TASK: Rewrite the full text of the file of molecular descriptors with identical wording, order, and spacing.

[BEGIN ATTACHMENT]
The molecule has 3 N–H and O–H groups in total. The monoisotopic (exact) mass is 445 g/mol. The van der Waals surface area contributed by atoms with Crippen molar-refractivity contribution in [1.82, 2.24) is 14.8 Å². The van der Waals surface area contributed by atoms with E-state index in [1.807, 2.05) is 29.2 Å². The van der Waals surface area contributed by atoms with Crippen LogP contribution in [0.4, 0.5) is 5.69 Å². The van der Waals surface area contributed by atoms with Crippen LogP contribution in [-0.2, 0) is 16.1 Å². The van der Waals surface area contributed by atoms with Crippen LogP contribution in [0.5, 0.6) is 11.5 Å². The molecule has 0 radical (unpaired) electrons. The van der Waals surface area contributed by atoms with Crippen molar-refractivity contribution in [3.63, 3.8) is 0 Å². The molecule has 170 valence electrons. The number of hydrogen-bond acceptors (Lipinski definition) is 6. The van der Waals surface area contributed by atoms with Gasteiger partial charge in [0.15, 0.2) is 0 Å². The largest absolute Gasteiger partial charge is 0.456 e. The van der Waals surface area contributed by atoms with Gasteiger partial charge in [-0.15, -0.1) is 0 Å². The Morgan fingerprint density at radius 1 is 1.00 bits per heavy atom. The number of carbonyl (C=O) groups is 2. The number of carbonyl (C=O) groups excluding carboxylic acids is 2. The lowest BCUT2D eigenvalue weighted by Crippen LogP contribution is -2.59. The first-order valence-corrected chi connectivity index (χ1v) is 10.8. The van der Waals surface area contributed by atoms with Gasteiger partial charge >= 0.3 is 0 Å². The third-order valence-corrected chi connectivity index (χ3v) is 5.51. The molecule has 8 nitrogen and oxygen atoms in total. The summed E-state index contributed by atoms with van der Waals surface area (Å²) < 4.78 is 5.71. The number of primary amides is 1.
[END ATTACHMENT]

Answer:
The molecule has 3 N–H and O–H groups in total. The monoisotopic (exact) mass is 445 g/mol. The van der Waals surface area contributed by atoms with Crippen molar-refractivity contribution in [1.82, 2.24) is 14.8 Å². The van der Waals surface area contributed by atoms with E-state index in [1.807, 2.05) is 29.2 Å². The van der Waals surface area contributed by atoms with Crippen LogP contribution in [0.4, 0.5) is 5.69 Å². The van der Waals surface area contributed by atoms with Crippen LogP contribution in [-0.2, 0) is 16.1 Å². The van der Waals surface area contributed by atoms with Crippen LogP contribution in [0.5, 0.6) is 11.5 Å². The molecule has 0 radical (unpaired) electrons. The van der Waals surface area contributed by atoms with Crippen molar-refractivity contribution in [3.63, 3.8) is 0 Å². The molecule has 170 valence electrons. The number of hydrogen-bond acceptors (Lipinski definition) is 6. The van der Waals surface area contributed by atoms with Gasteiger partial charge in [0.15, 0.2) is 0 Å². The largest absolute Gasteiger partial charge is 0.456 e. The van der Waals surface area contributed by atoms with Gasteiger partial charge in [-0.15, -0.1) is 0 Å². The Morgan fingerprint density at radius 1 is 1.00 bits per heavy atom. The number of carbonyl (C=O) groups is 2. The number of carbonyl (C=O) groups excluding carboxylic acids is 2. The lowest BCUT2D eigenvalue weighted by Crippen LogP contribution is -2.59. The first-order valence-corrected chi connectivity index (χ1v) is 10.8. The van der Waals surface area contributed by atoms with Gasteiger partial charge >= 0.3 is 0 Å². The third-order valence-corrected chi connectivity index (χ3v) is 5.51. The molecule has 8 nitrogen and oxygen atoms in total. The summed E-state index contributed by atoms with van der Waals surface area (Å²) < 4.78 is 5.71. The number of primary amides is 1.